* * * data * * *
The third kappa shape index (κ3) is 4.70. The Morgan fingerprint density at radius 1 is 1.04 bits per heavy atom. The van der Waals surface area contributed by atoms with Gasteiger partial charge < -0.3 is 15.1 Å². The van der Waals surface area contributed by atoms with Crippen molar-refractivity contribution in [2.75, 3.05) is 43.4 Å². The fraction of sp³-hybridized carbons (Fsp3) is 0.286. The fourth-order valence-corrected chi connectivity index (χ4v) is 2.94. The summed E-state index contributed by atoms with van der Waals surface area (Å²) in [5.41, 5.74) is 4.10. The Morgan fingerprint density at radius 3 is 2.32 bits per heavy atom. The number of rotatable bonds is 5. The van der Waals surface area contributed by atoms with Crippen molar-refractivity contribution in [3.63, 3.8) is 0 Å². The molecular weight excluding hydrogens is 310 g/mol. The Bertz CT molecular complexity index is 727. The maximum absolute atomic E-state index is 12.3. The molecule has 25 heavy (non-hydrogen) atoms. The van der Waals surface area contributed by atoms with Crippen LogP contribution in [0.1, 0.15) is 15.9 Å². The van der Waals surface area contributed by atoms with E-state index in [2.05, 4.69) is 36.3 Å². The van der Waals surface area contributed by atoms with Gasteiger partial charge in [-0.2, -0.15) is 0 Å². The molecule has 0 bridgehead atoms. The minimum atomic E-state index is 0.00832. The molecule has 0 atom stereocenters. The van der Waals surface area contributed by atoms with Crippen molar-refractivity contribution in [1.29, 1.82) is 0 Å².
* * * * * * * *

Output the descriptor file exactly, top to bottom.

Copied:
The third kappa shape index (κ3) is 4.70. The Morgan fingerprint density at radius 1 is 1.04 bits per heavy atom. The van der Waals surface area contributed by atoms with Gasteiger partial charge < -0.3 is 15.1 Å². The van der Waals surface area contributed by atoms with Crippen molar-refractivity contribution in [2.75, 3.05) is 43.4 Å². The fraction of sp³-hybridized carbons (Fsp3) is 0.286. The fourth-order valence-corrected chi connectivity index (χ4v) is 2.94. The summed E-state index contributed by atoms with van der Waals surface area (Å²) in [5.41, 5.74) is 4.10. The Morgan fingerprint density at radius 3 is 2.32 bits per heavy atom. The number of rotatable bonds is 5. The van der Waals surface area contributed by atoms with Crippen molar-refractivity contribution in [3.63, 3.8) is 0 Å². The molecular weight excluding hydrogens is 310 g/mol. The Bertz CT molecular complexity index is 727. The maximum absolute atomic E-state index is 12.3. The molecule has 25 heavy (non-hydrogen) atoms. The van der Waals surface area contributed by atoms with Crippen LogP contribution in [0.1, 0.15) is 15.9 Å². The van der Waals surface area contributed by atoms with E-state index in [2.05, 4.69) is 36.3 Å². The van der Waals surface area contributed by atoms with Gasteiger partial charge in [-0.2, -0.15) is 0 Å². The molecule has 0 bridgehead atoms. The minimum atomic E-state index is 0.00832. The molecule has 0 atom stereocenters. The van der Waals surface area contributed by atoms with Crippen molar-refractivity contribution in [1.29, 1.82) is 0 Å².